The Wrecker

Page 45

A month or two after, I perceived by the stock-list that Catamount had taken a bound; before afternoon, "thim stock" were worth a quite considerable pot of money; and I learned, upon inquiry, that a bonanza had been found in a condemned lead, and the mine was now expected to do wonders. Remarkable to philosophers how bonanzas are found in condemned leads, and how the stock is always at freezing-point immediately before! By some stroke of chance the, Speedys had held on to the right thing; they had escaped the syndicate; yet a little more, if I had not come to dun them, and Mrs. Speedy would have been buying a silk dress. I could not bear, of course, to profit by the accident, and returned to offer restitution. The house was in a bustle; the neighbours (all stock-gamblers themselves) had crowded to condole; and Mrs. Speedy sat with streaming tears, the centre of a sympathetic group. "For fifteen year I've been at ut," she was lamenting, as I entered, "and grudging the babes the very milk, more shame to me! to pay their dhirty assessments. And now, my dears, I should be a lady, and driving in my coach, if all had their rights; and a sorrow on that man Dodd! As soon as I set eyes on him, I seen the divil was in the house."

It was upon these words that I made my entrance, which was therefore dramatic enough, though nothing to what followed. For when it appeared that I was come to restore the lost fortune, and when Mrs. Speedy (after copiously weeping on my bosom) had refused the restitution, and when Mr. Speedy (summoned to that end from a camp of the Grand Army of the Republic) had added his refusal, and when I had insisted, and they had insisted, and the neighbours had applauded and supported each of us in turn; and when at last it was agreed we were to hold the stock together, and share the proceeds in three parts--one for me, one for Mr. Speedy, and one for his spouse--I will leave you to conceive the enthusiasm that reigned in that small, bare apartment, with the sewing-machine in the one corner, and the babes asleep in the other, and pictures of Garfield and the Battle of Gettysburg on the yellow walls. Port wine was had in by a sympathiser, and we drank it mingled with tears.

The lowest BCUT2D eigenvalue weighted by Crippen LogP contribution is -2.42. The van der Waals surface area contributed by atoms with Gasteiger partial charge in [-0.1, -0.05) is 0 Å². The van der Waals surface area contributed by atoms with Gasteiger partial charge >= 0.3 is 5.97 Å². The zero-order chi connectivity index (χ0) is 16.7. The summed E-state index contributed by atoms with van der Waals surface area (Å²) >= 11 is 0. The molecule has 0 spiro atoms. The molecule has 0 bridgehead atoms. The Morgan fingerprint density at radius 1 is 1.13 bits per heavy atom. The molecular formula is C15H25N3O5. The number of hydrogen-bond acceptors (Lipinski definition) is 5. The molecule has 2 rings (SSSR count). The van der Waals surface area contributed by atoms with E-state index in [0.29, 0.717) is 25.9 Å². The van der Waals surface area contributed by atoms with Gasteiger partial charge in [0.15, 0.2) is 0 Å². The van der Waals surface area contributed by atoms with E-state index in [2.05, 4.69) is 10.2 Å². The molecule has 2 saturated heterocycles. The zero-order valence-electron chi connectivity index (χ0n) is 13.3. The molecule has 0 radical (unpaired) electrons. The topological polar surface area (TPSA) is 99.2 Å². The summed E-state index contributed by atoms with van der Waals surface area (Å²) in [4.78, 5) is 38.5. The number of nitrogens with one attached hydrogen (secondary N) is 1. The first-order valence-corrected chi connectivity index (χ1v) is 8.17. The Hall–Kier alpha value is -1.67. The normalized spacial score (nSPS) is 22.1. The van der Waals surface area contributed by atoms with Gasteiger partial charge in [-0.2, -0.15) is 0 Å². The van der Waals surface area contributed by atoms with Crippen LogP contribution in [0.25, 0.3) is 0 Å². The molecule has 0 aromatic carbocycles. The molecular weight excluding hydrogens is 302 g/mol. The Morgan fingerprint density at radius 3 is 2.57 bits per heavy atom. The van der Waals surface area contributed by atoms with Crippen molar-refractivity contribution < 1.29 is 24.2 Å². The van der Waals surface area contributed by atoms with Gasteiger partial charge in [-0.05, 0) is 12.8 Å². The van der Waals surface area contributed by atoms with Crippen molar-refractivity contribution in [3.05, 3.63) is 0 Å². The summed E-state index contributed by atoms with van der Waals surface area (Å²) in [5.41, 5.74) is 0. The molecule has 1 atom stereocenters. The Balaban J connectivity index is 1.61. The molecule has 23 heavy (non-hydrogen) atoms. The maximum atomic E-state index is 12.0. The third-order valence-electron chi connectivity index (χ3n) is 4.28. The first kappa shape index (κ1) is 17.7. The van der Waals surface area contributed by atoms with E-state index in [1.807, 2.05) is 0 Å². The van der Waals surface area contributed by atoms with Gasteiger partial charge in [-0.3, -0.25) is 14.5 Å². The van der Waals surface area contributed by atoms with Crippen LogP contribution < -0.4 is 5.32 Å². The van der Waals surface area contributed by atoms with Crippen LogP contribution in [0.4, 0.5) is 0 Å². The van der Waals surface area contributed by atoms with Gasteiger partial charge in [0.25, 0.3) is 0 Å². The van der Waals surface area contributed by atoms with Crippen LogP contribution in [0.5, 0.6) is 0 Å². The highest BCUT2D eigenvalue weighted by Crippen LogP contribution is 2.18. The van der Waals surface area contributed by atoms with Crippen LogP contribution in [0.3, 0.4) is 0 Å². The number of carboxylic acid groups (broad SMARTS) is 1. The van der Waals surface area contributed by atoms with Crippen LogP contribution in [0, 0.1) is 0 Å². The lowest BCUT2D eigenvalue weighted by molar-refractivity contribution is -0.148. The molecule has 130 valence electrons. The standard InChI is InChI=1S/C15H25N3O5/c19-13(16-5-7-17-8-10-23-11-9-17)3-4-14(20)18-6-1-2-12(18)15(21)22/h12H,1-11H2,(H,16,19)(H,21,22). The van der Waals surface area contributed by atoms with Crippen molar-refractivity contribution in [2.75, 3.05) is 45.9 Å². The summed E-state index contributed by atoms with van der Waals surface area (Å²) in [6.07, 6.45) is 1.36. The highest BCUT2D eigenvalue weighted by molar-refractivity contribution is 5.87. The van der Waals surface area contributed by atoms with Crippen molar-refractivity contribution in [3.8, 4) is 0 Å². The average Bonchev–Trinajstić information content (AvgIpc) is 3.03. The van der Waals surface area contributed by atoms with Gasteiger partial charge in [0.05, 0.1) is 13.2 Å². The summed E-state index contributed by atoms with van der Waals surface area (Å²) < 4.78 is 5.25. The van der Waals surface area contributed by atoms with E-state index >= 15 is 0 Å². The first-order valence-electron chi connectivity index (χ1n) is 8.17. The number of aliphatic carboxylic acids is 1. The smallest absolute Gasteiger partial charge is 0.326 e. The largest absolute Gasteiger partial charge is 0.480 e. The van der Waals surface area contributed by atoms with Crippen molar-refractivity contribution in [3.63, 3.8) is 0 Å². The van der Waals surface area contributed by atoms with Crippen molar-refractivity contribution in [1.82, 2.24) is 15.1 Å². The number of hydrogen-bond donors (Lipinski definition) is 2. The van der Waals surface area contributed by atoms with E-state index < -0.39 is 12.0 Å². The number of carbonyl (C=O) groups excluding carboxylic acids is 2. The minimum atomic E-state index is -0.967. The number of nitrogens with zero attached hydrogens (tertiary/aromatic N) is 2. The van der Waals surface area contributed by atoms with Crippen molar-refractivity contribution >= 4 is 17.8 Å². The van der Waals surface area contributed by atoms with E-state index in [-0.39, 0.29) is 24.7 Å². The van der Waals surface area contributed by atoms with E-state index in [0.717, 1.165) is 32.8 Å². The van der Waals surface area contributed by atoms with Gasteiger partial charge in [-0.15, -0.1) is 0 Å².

"And I dhrink to your health, my dear," sobbed Mrs. Speedy, especially affected by my gallantry in the matter of the third share; "and I'm sure we all dhrink to his health--Mr. Dodd of the picnics, no gentleman better known than him; and it's my prayer, dear, the good God may be long spared to see ye in health and happiness!"

In the end I was the chief gainer; for I sold my third while it was worth five thousand dollars, but the Speedys more adventurously held on until the syndicate reversed the process, when they were happy to escape with perhaps a quarter of that sum. It was just as well; for the bulk of the money was (in Pinkerton's phrase) reinvested; and when next I saw Mrs. Speedy, she was still gorgeously dressed from the proceeds of the late success, but was already moist with tears over the new catastrophe. "We're froze out, me darlin'! All the money we had, dear, and the sewing-machine, and Jim's uniform, was in the Golden West; and the vipers has put on a new assessment."

By the end of the year, therefore, this is how I stood. I had made

     By Catamount Silver Mine.......... $5,000
     By the picnics..............................   3,000
     By the lecture...............................      600
     By profit and loss on capital
         in Pinkerton's business.............   1,350

to which must be added

     What remained of my grandfather's
          donation..................................    8,500

It appears, on the other hand, that

     I had spent....................................  4,000
Which thus left me to the good....... $14,450

The Wrecker Page 46

Robert Louis Stevenson

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Robert Louis Stevenson
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